It's been almost 2 years since we introduced projects to The Vault, and I think it's time to take a look at what worked, what didn't and what could be improved.

Looking at the list of projects, only 6 (out of 23) have reached completion. A lot of them are dormant or carried by a single editor - of the 6 completed ones, only 3 really were group efforts. So clearly there's some room for improvement.

My goal is to gather other people's thoughts, see whether they perceive the same problems I do and what suggestions they might have, so you're more than welcome to comment ;)

Fundamental principles

Simply put, projects need to be engaging, fun and rewarding. As such, I think the areas we need to work on are:

  • Giving projects clear goals (so people have something to work towards)
  • Directing more attention towards projects (so people notice projects in the first place)
  • Helping people stay up-to-date (so people become engaged and can more easily spot where they can help)
  • Reducing bureaucratic overhead (so people don't waste too much time on documenting what they're doing)
  • Keeping people motivated (so people keep contributing)

Clear goals & focus

Projects need a clearly defined and, most importantly, reachable goal. Some of the current projects can never be completed as they basically concern ongoing maintenance tasks (e.g. The Vault:Bug Verification Project or The Vault:File maintenance project). I think this is not what projects were intended for, and participating in a project which never ends is not very appealing to people as it is not very rewarding.

In addition, such "eternal" projects add up over time, eventually drowning out real projects. As such, I'd require projects to always have a reachable goal. In the same vein, it'd probably be beneficial if we could agree on a period of time after which admins can remove "still-born" projects from the list.

Directing more attention towards projects

To contribute, people need to know a project exists in the first place.

Number of concurrent projects

I think we need to limit the number of concurrent projects. Our editor base is simply not large enough to support more than a few projects, which means that with a lot of projects each one has only a few (if any) contributors. These few contributors then try to handle an enormous amount of work which in turn means most of them burn out sooner or later. Simply put, less is more. Not sure what the appropriate number of concurrent projects would be - up for discussion I guess.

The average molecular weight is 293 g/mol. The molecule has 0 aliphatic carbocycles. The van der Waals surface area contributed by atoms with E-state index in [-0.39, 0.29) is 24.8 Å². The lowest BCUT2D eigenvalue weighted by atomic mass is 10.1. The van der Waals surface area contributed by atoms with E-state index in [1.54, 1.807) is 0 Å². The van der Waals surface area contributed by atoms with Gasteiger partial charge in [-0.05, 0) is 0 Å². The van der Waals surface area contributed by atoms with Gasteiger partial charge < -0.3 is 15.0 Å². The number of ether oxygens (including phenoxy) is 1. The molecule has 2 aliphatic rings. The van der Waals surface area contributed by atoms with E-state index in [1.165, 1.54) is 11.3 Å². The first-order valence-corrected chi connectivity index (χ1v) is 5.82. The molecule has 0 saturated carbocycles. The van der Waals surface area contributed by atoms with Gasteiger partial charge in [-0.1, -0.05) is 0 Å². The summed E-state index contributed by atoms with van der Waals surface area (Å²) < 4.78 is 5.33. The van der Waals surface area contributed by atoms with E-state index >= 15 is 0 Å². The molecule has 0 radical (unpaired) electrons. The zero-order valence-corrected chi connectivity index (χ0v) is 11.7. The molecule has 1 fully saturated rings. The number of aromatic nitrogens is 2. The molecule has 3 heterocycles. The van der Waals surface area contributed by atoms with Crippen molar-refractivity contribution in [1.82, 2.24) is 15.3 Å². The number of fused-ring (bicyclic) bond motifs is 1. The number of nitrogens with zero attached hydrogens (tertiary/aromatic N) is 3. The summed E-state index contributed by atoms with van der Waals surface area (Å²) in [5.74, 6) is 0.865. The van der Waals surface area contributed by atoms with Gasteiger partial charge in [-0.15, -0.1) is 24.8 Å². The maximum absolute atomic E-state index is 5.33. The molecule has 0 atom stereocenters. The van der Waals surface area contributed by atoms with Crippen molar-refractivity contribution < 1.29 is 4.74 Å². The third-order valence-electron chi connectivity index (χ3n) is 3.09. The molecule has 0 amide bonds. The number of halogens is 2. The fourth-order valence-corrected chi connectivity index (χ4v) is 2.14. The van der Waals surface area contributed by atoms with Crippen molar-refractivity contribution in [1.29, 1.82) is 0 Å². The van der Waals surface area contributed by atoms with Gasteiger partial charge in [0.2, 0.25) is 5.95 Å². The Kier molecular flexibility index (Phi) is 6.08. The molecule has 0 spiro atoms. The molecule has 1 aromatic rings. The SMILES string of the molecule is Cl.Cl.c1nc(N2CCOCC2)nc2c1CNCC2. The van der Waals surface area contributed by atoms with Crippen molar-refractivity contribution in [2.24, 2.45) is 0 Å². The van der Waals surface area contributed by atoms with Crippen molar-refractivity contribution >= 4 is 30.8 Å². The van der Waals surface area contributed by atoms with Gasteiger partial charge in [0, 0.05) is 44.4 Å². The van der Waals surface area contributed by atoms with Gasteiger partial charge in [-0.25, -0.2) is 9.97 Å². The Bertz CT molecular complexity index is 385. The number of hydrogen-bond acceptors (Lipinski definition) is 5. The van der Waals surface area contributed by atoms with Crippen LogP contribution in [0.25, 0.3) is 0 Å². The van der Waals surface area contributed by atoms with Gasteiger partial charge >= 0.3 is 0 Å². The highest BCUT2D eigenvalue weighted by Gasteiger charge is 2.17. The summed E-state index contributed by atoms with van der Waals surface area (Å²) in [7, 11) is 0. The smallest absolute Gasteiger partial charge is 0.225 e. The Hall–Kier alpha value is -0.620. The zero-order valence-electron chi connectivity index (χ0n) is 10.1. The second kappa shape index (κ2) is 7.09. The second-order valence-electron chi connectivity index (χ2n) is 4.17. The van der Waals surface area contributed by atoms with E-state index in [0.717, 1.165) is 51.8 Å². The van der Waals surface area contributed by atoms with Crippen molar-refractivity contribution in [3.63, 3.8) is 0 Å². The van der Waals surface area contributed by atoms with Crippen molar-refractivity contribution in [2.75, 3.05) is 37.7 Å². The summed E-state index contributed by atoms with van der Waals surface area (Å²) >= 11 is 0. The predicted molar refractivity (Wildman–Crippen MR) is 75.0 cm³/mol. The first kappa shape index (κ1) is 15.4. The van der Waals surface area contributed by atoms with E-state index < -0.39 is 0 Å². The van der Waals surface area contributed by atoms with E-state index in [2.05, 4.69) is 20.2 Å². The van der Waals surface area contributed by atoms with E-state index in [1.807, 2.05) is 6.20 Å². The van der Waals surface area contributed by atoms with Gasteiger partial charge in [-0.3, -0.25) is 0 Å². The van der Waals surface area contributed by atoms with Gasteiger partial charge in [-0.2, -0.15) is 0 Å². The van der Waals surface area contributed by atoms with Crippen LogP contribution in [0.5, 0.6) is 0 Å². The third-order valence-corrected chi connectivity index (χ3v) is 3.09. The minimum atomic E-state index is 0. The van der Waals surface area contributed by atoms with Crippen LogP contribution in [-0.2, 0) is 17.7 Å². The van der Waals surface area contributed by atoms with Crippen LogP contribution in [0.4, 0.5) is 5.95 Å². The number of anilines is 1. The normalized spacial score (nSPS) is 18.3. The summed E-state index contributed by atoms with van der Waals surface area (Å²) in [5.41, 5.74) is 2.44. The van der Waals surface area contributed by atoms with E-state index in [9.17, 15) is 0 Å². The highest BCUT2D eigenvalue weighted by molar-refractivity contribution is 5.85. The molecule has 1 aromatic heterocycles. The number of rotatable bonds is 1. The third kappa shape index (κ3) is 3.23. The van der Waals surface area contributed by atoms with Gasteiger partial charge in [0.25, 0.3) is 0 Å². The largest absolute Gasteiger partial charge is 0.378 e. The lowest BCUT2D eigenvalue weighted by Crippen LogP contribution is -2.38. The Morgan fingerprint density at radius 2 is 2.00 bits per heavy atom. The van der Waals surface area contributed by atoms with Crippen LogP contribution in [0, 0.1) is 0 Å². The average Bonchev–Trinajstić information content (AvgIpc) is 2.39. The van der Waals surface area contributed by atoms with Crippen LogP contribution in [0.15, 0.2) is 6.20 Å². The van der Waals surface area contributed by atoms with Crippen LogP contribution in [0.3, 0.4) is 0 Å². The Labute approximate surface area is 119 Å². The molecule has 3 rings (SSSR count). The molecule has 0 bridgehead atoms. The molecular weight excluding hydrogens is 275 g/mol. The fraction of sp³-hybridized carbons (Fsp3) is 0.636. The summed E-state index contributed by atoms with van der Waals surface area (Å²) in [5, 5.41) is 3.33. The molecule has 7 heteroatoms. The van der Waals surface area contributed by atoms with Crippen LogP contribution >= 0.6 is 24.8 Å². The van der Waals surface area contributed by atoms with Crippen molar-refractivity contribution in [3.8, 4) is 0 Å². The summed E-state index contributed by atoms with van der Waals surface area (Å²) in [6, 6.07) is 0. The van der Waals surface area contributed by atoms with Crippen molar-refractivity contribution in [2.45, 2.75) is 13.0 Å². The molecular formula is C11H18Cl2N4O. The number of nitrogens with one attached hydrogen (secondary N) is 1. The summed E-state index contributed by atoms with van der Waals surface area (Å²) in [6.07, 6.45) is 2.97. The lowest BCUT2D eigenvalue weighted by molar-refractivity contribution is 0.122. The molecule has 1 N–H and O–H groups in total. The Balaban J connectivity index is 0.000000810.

Project spotlighting

Something to consider is designating a "project of the month", where a specific project would be highlighted for - surprise - a month in a prominent location (such as sitenotice, community corner or community portal). The goal is to draw more attention to the project and focus editor activity on it. As a tie-in to achievements, people could receive badges for contributing to the project of the month.

Helping people stay up-to-date

Helping people stay up-to-date makes sure everyone is on the same page and sees where he/she can contribute.

Project talk pages

Few people participate in discussions on project talk pages or even pay attention to them. As a result, not all participants are always up-to-date as far as the project's conventions are concerned which results in frustration and unnecessary workload.

One possibility would be the creation of a "project discussion" subforum, in which all projects could be discussed. If the threads are named properly (i.e. always include the name of the affected project), I think this might help a bit - people are more used to checking forums than checking talk pages, it seems. The related threads could be displayed on the project page.

Recent changes related to project

Project pages could include a "recent changes" feed which only shows pages within the scope of the project, allowing participants to easier keep track of recent project activity.